In 1846, the United States and Great Britain signed the Oregon Treaty, establishing the northwest boundary between the United States and the British colony of Canada. The San Juan Islands in the Haro Strait, however, was not described accurately in the treaty and became a point of contention between the two nations, which had already settled and claimed the area.
Prohibition: America tries to go dry
The 18th Amendment to the U.S. Constitution went into effect Jan. 16, 1920. It banned the sale, transportation, import, and export of all intoxicating liquor throughout the United States and all territories under the jurisdiction of the federal government. In Washington state, however, the prohibition of the manufacture and sale of liquor began Jan. 1, 1916. Prohibition ended nationally in 1933.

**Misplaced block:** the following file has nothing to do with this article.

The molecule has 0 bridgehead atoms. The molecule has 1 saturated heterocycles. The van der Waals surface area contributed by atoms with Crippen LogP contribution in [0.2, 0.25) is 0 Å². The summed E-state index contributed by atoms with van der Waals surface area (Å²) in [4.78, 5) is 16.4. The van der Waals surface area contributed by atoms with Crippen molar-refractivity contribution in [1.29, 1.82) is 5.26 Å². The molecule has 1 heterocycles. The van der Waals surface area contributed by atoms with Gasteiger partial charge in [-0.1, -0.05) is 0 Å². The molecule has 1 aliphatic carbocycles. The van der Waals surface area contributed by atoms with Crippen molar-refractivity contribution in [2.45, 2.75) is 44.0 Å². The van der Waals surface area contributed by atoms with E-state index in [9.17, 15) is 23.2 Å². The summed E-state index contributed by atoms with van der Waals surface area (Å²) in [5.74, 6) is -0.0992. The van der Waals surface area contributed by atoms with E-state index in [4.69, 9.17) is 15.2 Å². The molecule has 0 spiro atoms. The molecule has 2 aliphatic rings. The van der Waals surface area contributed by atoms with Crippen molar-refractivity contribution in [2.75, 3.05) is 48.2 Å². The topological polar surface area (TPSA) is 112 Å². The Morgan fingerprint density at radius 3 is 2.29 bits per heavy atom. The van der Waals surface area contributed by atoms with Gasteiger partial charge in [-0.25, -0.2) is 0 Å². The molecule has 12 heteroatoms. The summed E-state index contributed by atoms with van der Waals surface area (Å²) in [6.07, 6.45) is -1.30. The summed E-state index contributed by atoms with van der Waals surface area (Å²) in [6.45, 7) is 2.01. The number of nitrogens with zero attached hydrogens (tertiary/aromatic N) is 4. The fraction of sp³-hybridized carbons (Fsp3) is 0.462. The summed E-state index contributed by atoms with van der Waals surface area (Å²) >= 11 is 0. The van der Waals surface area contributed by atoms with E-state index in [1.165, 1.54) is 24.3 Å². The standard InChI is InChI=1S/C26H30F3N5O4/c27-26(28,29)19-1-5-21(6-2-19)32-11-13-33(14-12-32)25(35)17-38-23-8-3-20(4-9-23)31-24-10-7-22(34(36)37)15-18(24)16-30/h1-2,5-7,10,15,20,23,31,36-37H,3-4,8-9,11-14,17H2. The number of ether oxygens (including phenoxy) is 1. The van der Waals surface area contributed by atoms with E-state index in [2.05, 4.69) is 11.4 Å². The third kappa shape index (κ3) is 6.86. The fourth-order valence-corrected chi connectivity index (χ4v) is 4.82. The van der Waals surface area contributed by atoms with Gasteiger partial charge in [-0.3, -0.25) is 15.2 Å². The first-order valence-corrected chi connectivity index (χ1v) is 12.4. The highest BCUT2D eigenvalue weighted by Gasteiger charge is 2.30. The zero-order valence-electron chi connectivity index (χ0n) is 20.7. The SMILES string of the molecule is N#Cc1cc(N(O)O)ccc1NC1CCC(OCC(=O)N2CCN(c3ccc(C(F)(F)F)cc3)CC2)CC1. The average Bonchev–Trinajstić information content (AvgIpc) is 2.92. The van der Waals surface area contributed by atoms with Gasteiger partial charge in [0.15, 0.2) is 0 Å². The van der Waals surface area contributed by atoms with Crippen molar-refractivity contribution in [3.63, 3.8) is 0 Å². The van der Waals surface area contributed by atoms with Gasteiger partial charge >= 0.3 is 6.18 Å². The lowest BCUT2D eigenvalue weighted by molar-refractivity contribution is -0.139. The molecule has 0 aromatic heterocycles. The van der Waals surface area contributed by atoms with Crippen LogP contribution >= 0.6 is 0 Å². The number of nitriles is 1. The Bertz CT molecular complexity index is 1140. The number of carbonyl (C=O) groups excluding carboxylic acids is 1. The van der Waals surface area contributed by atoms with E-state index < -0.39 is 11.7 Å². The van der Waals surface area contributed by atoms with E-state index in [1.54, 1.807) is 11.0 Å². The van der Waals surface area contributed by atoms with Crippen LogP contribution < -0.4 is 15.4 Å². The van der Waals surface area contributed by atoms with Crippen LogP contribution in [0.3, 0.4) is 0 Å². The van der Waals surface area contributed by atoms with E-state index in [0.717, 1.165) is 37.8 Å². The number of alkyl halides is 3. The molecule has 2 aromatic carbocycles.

Public health information campaigns
Throughout their history, state and local health departments, including the Washington State Department of Social and Health Services, have responded to public health issues with public service and information campaigns. These campaigns communicate the dangers posed by public-health threats – such as tuberculosis, cigarette smoking, and HIV/AIDS – and persuade the public to take action to protect their health and well-being.
Puyallup Indian Tribe land claim settlement
On Dec. 26, 1854, over 60 leaders from Indian tribes in western Washington signed the Medicine Creek Treaty, which established boundaries for a number of reservations, including one for the Puyallup Tribe. Over the next century the tribe would lose ownership over much of the land within the reservation.
In 1910 Washington became the fifth state in the nation in which women gained the right to vote and hold public office. For a brief period in the 19th century, in fact, women had the right to vote in Washington Territory.
World Trade Organization breaks down in Seattle
In November and December 1999, demonstrators took to the streets to protest the World Trade Organization (WTO) Ministerial Conference in Seattle. The violence of the confrontation between the Seattle Police Department and the demonstrators surprised many.